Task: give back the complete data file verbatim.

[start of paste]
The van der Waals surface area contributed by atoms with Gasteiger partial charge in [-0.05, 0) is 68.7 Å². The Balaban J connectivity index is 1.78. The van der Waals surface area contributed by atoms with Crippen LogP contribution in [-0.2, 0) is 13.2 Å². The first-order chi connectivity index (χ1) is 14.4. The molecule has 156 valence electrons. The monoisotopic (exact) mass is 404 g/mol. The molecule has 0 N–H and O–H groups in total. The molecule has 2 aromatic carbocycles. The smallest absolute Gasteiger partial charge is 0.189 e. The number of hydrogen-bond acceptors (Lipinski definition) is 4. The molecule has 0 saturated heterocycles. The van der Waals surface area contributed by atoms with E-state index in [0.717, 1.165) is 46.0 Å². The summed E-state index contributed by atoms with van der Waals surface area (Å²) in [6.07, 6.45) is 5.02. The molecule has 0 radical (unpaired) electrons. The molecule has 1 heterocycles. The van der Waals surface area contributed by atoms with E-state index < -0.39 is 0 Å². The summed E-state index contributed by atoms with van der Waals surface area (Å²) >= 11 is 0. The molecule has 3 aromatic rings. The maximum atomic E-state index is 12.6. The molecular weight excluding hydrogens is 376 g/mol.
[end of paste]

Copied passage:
The van der Waals surface area contributed by atoms with Gasteiger partial charge in [-0.05, 0) is 68.7 Å². The Balaban J connectivity index is 1.78. The van der Waals surface area contributed by atoms with Crippen LogP contribution in [-0.2, 0) is 13.2 Å². The first-order chi connectivity index (χ1) is 14.4. The molecule has 156 valence electrons. The monoisotopic (exact) mass is 404 g/mol. The molecule has 0 N–H and O–H groups in total. The molecule has 2 aromatic carbocycles. The smallest absolute Gasteiger partial charge is 0.189 e. The number of hydrogen-bond acceptors (Lipinski definition) is 4. The molecule has 0 saturated heterocycles. The van der Waals surface area contributed by atoms with E-state index in [0.717, 1.165) is 46.0 Å². The summed E-state index contributed by atoms with van der Waals surface area (Å²) in [6.07, 6.45) is 5.02. The molecule has 0 radical (unpaired) electrons. The molecule has 1 heterocycles. The van der Waals surface area contributed by atoms with E-state index < -0.39 is 0 Å². The summed E-state index contributed by atoms with van der Waals surface area (Å²) >= 11 is 0. The molecule has 3 aromatic rings. The maximum atomic E-state index is 12.6. The molecular weight excluding hydrogens is 376 g/mol.